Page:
Even as the issue of 100 per cent foreign direct investment in retail has set off a major controversy in India, the Chinese experience offers a refreshingly positive tale to tell.
Almost two decades after China opened up retail fully, starting with allowing 26 per cent FDI in 1992, the sector has seen rapid growth, against the backdrop of increased market consolidation, higher production efficiency enabled by rising investments in rural infrastructure, and booming exports made possible by the setting up of new supply chains.
Many of these changes, according to Chinese analysts, were made possible by the entry of foreign retail giants such as Walmart and Carrefour, who changed the way Chinese companies managed their businesses, from farm procurement to logistics. Yet, 20 years on, it is Chinese local retailers — and not their foreign competitors — who dominate the retail market, with initial fears of a foreign invasion ultimately appearing unfounded as local companies learned quickly to out-compete their foreign rivals.
The country's biggest retail firms today are all Chinese companies — the Shanghai Bailian group, Suning, Gome and Dashang — all have bigger sales than Walmart in China, according to several research studies.
Walmart, which came to China in 1996 and has since opened more than 350 stores, has seen its market share fall from 8 per cent to 5.5 per cent in the past three years, according to the China Market Research Group.
Shi Yongheng, a professor from the School of Economics and Management at Tsinghua University who has studied China's retail sector, told The Hindu in an interview that the success of China's local retailers was enabled by the government controlling the speed of the ‘gradual' opening up process, which gave local retailers enough time to adapt.
Foreign companies were allowed to hold 51 per cent majority ownership (which India has now decided to grant them) only 12 years after the sector was opened, first allowing 26 per cent foreign equity. Initially, China also only allowed foreign retailers to open in select metropolises, such as Beijing, Shanghai and Shenzhen, and, moreover, only in certain districts in those cities. In Beijing and Shanghai, foreign retailers like Walmart were only allowed to operate in districts where there were no local competitors. Through these ‘ invisible barriers', China succeeded in giving local retailers protection, while, at the same time, they learnt from the ‘more efficient' business models of foreign companies, said Professor Shi.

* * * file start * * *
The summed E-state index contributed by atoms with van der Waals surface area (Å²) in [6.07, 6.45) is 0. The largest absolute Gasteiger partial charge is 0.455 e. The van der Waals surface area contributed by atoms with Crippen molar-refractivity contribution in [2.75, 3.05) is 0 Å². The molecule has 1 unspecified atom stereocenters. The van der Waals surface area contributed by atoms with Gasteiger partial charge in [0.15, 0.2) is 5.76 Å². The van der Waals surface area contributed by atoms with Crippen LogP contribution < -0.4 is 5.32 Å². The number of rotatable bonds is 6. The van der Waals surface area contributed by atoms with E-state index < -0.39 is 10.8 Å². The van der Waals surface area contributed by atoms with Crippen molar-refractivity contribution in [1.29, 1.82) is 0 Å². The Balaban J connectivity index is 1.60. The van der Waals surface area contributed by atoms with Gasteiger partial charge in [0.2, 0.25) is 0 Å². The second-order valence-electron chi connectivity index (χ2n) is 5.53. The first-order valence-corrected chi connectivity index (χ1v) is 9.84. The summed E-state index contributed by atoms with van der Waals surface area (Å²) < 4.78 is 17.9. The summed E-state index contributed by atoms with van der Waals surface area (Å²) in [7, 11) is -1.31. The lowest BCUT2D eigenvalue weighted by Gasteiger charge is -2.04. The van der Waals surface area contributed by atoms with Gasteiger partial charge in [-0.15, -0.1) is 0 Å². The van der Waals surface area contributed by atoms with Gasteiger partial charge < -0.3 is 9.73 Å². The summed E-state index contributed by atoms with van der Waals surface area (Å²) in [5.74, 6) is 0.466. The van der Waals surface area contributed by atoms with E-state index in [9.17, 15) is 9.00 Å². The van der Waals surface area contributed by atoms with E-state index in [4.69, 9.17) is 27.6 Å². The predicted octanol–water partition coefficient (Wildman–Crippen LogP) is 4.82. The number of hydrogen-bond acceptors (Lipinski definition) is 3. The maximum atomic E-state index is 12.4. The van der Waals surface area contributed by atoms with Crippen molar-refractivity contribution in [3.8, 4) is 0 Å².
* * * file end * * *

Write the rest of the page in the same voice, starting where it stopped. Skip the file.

“In terms of logistics, procurement and management, we have clearly seen the benefits,” he said. “Prices have fallen, and efficiency has increased. Initially, we had fears of the coming of foreign companies, but now we are no longer concerned as local companies have been able to learn from them, and compete with them.”
The lessons for India from China's FDI experience are, however, both limited and mixed, considering the differences in how retail operates in both countries.
For one, it is unclear if India can pose the barriers that challenged foreign retailers in China, starting right from land — foreign retailers here have complained of not being given land by local governments, who control all land transactions, in prime locations. The unorganised retail sector is also far larger in India, with organised retail accounting for less than 5 per cent, compared with 20 per cent in China. In China, unorganised retail, represented by street vendors and neighbourhood ‘community retailers', has continued to thrive, offering cheaper prices than supermarkets and retail chains.
For farmers like Zhang Wei (named changed) from Hebei, who grows vegetables on a 10 mu (0.67 hectare) plot of land, the coming of retail has increased — not reduced — his client base, he said. Mr. Zhang has direct sales in a Beijing neighbourhood every evening, while also supplying a supermarket chain, which, he says, pays less for his produce. “My vegetables are cheaper than in the supermarket, so I will always have my customers,” he said.
Consolidation of the retail sector in China, as a result of the government-supported rise of local retail giants like Bailian, has put many small farmers, who, unlike Mr. Zhang, could not cope with lower prices, out of work.
It has, however, also improved productivity by increasing the size of landholdings. In Mr. Zhang's village, for instance, each household had between 1 and 2 mu, but as more farmers moved to the cities for work, they rented out their land to those, like Mr. Zhang, who stayed behind.
“The job losses have not been felt because of the pace of urbanisation and the growth of cities,” Professor Shi said. “Yes, some small retailers have lost their jobs, but the question is, have the benefits outweighed the costs? I would certainly say yes.”